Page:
Florentines are very expensive little biscuits to buy, and if you make them yourself they are frankly only as good as the ingredients you use, so you have to shell out for quality stuff. But having said that, a little goes a long way with this recipe,and once you've got the idea with them you can make yourself a large enough supply to keep a batch in the freezer and stll have some spare to take along with you when you're invited to friends houses around Christmas and New Year and need something luxurious other than wine to take along.
As I said this is the time to shell out on decent ingredients, don't waste your time and money on cheap chocolate, and ancient dried peel. I recommend Waitrose Italian candied peel, and a good 70% dark chocolate. I buy ready flaked almonds, as I don't have the patience to do them myself, but get them from a source with a good turnover like Julian Graves, as the surface area of exposed nut means that they go stale quite quickly. You're supposed to have a little candied angelica in the mix, but I find it's quite difficult to find these days so I bought a tub of coloured glace cherries also from Julian Graves, as some of them are green and this gives the necessary hint of green-ness to the end product.
You will need
8 oz caster sugar
half a pint double cream
4oz candied peel
8oz flaked almonds
4oz pot red and green glace cherries, chopped
200g dark chocolate
Melt the butter and sugar together gently in a heavy saucepan. Stir in the flour to make a smooth paste. Stir in the cream and cook over a low heat for a minute, then remove from the heat and stir in the candied peel,almonds and cherries.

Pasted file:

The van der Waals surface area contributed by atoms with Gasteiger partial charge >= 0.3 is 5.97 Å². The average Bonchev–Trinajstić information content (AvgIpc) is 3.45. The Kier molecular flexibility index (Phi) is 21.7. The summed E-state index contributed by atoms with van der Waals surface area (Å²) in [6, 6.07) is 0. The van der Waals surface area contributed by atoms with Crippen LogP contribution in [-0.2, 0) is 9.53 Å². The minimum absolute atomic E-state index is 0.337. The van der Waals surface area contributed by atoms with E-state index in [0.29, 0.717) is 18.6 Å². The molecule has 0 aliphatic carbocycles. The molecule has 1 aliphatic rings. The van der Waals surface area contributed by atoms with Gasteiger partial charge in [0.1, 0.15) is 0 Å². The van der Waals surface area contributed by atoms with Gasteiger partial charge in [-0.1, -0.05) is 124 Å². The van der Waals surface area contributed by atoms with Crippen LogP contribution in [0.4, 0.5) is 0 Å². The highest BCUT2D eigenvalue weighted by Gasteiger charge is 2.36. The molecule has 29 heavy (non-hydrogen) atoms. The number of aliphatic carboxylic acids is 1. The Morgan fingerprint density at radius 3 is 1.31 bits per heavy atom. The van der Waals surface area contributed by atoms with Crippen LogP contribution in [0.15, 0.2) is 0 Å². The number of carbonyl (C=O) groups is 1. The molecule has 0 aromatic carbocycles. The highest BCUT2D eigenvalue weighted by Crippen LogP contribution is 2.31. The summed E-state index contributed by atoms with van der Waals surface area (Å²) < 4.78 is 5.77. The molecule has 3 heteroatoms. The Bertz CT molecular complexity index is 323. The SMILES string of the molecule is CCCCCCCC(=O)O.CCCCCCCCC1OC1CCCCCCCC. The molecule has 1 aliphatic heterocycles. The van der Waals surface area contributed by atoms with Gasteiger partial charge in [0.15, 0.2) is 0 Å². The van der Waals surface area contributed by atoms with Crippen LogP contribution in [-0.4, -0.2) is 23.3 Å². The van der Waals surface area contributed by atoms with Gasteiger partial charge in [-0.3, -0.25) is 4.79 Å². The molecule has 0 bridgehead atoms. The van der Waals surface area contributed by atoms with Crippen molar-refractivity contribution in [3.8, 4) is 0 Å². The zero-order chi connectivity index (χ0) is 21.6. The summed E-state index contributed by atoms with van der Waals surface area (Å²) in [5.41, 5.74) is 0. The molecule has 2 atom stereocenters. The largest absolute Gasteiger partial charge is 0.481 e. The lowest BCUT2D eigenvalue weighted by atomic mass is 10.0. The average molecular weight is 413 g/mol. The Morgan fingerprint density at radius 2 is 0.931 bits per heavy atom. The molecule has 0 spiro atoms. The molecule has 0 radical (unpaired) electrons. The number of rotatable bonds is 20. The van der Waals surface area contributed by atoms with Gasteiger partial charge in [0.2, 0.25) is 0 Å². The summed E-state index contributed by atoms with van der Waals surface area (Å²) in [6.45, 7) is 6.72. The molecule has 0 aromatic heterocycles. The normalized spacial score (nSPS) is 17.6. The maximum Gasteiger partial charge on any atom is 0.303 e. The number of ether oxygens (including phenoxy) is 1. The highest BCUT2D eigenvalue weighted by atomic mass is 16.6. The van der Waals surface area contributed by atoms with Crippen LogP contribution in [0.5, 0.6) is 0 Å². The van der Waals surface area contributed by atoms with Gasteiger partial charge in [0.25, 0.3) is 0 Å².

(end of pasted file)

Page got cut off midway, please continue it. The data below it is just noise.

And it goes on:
Drop teaspoonfuls on to a baking sheet lined with baking parchment or Bake-o-Glide, and bake in the middle of the Aga, Gas 5 or 6 for about 10 minutes, until golden round the edges, but keep an eye on them as they catch quickly and burn. They will still be soft when you take them out, so let them set for a minute or two, then transfer to a wire tray to cool and firm up.
When the little biscuits are cold, melt your chocolate in your chosen way, I put it on the Aga before I start and it's just about ready when I need it later. Holding the biscuits carefully at the edges, coat them generously with the dark chocolate and using a fork, mark them with the traditional wavy lines before it sets.
You can make lots with this amount, especially if you keep them small. You may find you need more than 200g of chocolate depending on how generous you are with your coating. And you could do some with milk, or white chocolate if that's what you fancy.
They freeze very well and take virtually no time to defrost, which means that very handily you can take a couple out, put the kettle on and they'll be ready to eat by the time it boils. All too convenient for the weak of will I fear.